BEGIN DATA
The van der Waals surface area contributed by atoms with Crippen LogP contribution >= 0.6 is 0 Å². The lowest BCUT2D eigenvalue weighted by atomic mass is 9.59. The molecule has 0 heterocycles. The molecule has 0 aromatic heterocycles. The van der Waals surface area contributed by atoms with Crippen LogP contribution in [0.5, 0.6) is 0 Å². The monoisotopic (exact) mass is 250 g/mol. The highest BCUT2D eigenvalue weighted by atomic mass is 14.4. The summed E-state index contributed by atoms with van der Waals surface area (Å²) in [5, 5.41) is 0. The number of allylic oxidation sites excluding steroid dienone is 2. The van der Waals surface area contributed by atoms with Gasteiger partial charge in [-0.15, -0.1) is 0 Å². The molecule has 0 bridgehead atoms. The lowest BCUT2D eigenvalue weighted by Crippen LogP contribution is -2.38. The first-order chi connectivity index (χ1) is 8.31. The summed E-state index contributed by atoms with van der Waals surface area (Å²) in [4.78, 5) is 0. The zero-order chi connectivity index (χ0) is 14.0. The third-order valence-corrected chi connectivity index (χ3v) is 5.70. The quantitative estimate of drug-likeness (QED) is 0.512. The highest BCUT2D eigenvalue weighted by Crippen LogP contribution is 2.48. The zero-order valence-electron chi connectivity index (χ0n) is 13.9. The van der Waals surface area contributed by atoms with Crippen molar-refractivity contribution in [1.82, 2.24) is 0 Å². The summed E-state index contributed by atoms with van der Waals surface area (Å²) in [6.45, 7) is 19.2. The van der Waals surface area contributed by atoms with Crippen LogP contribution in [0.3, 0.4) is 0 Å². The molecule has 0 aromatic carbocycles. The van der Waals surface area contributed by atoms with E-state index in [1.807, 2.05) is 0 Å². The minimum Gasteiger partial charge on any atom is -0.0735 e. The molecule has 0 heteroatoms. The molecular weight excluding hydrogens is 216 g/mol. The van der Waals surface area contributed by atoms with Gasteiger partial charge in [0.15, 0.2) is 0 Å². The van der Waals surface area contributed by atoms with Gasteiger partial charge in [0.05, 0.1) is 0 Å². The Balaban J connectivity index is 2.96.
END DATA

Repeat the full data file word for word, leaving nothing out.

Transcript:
The van der Waals surface area contributed by atoms with Crippen LogP contribution >= 0.6 is 0 Å². The lowest BCUT2D eigenvalue weighted by atomic mass is 9.59. The molecule has 0 heterocycles. The molecule has 0 aromatic heterocycles. The van der Waals surface area contributed by atoms with Crippen LogP contribution in [0.5, 0.6) is 0 Å². The monoisotopic (exact) mass is 250 g/mol. The highest BCUT2D eigenvalue weighted by atomic mass is 14.4. The summed E-state index contributed by atoms with van der Waals surface area (Å²) in [5, 5.41) is 0. The number of allylic oxidation sites excluding steroid dienone is 2. The van der Waals surface area contributed by atoms with Gasteiger partial charge in [-0.15, -0.1) is 0 Å². The molecule has 0 bridgehead atoms. The lowest BCUT2D eigenvalue weighted by Crippen LogP contribution is -2.38. The first-order chi connectivity index (χ1) is 8.31. The summed E-state index contributed by atoms with van der Waals surface area (Å²) in [4.78, 5) is 0. The zero-order chi connectivity index (χ0) is 14.0. The third-order valence-corrected chi connectivity index (χ3v) is 5.70. The quantitative estimate of drug-likeness (QED) is 0.512. The highest BCUT2D eigenvalue weighted by Crippen LogP contribution is 2.48. The zero-order valence-electron chi connectivity index (χ0n) is 13.9. The van der Waals surface area contributed by atoms with Crippen molar-refractivity contribution in [1.82, 2.24) is 0 Å². The summed E-state index contributed by atoms with van der Waals surface area (Å²) in [6.45, 7) is 19.2. The van der Waals surface area contributed by atoms with Crippen LogP contribution in [0.3, 0.4) is 0 Å². The molecule has 0 aromatic carbocycles. The van der Waals surface area contributed by atoms with E-state index in [1.807, 2.05) is 0 Å². The minimum Gasteiger partial charge on any atom is -0.0735 e. The molecule has 0 heteroatoms. The molecular weight excluding hydrogens is 216 g/mol. The van der Waals surface area contributed by atoms with Gasteiger partial charge in [0.15, 0.2) is 0 Å². The van der Waals surface area contributed by atoms with Gasteiger partial charge in [0.05, 0.1) is 0 Å². The Balaban J connectivity index is 2.96.